Second Sunday in Easter, Year B

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Title Sermon Date Liturgical Scripture
Proper 10, Seventh Sunday After Pentecost July 15, 2012 Proper 10, Seventh Sunday After Pentecost Ephesians 1:3-14, Mark 6:1-13
Proper 9, Sixth Sunday After Pentecost July 8, 2012 Sermon, Proper 9, Year B 2 Corinthians 12:2-10, Mark 6:1-13
Proper 8, Fifth Sunday After Pentecost July 1, 2012 Sermon, Proper 8, Year B Lamentations 3:21-33; Wisdom of Solomon 1:13-15; 2:23-24; Mark 5:21-43
Proper 7, Fourth Sunday in Pentecost June 24, 2012 Sermon, Proper 7, Year B Job 38:1-11, Psalm 107:1-3, 23-32; Mark 4:35-41
Proper 5, Second Sunday in Pentecost June 10, 2012 Sermon, Proper 5, Year B (Second Sunday of Pentecost) Psalm 130, 2 Corinthians 4:13-5:1
Trinity Sunday, Year B June 3, 2012 Trinity Sunday, Year B Isaiah 6:1-8; Ps 29; Romans 8:12-17;John 3:1-17
Day of Pentecost, Year B May 27, 2012 Day of Pentecost, Year B Acts 2:1-21; Romans 8:22-27; John 15:26-27; 16:4b-15
Sixth Sunday in Easter, Year B May 13, 2012 Sixth Sunday of Easter, Year B Psalm 98, 1 John 5:1-6; John 15:9-17
Fifth Sunday in Easter, Year B May 6, 2012 Fifth Sunday of Easter, Year B Acts 8:26-40; Psalm 22:24-30; I John 4:7-21; John 15:1-8
Fourth Sunday in Easter, Year B April 29, 2012 Fourth Sunday of Easter, Year B Psalm 23, 1 John 3:16-24, John 10:11-18
Third Sunday in Easter, Year B April 22, 2012 Second Sunday of Easter, Year B Luke 24:36b-48
Second Sunday in Easter, Year B April 15, 2012 Second Sunday of Easter, Year B John 20:19-31
Easter, April 8, 2012 April 8, 2012 Sermon, Easter Sunday, Year B Mark 16:1-8
Good Friday, April 6, 2012 April 6, 2012 Good Friday John 18:1-19:42
Maundy Thursday, April 5, 2012 April 5, 2012 Maundy Thursday John 13:1-35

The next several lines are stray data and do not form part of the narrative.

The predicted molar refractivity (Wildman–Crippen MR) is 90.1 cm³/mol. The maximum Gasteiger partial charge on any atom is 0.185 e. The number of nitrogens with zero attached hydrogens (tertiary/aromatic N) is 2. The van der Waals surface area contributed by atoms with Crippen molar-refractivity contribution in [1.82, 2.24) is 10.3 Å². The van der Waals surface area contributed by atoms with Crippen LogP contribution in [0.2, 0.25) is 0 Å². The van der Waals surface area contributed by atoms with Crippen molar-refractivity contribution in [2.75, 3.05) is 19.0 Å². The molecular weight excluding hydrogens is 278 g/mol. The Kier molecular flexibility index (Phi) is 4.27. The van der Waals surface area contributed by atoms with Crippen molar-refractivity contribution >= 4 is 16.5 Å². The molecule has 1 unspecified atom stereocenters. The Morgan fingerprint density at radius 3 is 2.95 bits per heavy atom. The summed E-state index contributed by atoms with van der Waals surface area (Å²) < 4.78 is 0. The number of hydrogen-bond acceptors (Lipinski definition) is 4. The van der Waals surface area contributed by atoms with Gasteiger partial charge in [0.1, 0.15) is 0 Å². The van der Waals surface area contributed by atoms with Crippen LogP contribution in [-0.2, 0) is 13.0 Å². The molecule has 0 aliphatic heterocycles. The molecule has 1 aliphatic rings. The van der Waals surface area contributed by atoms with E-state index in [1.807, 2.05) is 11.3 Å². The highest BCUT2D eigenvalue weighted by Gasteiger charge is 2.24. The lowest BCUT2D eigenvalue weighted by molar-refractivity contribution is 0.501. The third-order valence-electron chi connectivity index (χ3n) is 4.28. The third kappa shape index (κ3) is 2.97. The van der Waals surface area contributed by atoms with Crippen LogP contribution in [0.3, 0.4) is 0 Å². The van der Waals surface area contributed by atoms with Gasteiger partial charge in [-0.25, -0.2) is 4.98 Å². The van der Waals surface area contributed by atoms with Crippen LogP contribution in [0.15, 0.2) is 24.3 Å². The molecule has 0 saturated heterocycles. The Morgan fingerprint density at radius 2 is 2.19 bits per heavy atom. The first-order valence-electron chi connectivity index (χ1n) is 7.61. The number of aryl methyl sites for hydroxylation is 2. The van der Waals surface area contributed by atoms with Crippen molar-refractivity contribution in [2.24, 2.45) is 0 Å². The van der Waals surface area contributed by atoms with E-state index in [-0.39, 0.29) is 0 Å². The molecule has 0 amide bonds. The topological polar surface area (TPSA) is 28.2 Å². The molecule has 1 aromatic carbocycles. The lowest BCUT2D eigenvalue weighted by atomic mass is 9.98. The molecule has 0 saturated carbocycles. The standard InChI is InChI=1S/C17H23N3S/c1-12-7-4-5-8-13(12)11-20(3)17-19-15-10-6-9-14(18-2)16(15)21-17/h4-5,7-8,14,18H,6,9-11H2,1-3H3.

Second Sunday in Easter, Year B

Sermon Date:April 15, 2012

Scripture: John 20:19-31

Liturgy Calendar: Second Sunday of Easter, Year B


Wait!  What is going on here? 

Why have we suddenly fast forwarded to what seems like the day of Pentecost in Jerusalem, fifty days after the resurrection,  the day on which the Holy Spirit descends, in a rush of wind and flame  on the disciples, who have gathered together in one place!

That day the disciples are filled with the Holy Spirit and begin to speak ecstatically in other languages, bringing people from all over Jerusalem running to see what on earth is going on with these men who seem to be possessed!

The powerful story in Acts, regarding the coming of the Holy Spirit to the early church,  has its beginnings in the Gospel according to John. 

Before his death, after Judas has gone out to betray him, Jesus talks to the disciples in one last long and loving conversation.  And in that conversation, meant to bring them peace and comfort, he says many things, like “Let not your hearts be troubled—“  “In my father’s dwelling place are many mansions” –familiar words of comfort –and 

In this same conversation Jesus promises the disciples the gift of the Holy Spirit. 

He says, “If you love me, you will keep my commandments.  And I will ask the Father, and he will give you another Advocate, to be with you forever.”    

The Paraclete, the Advocate, the Helper, the Comforter, the Holy Spirit.   

Francis Moloney, a Catholic theologian, writes that Jesus keeps this promise and God bestows this gift from the cross itself, when Jesus  says,

“It is finished.”   

In his gospel, John tells us that at this moment of his death, Jesus bows his head and hands over his spirit.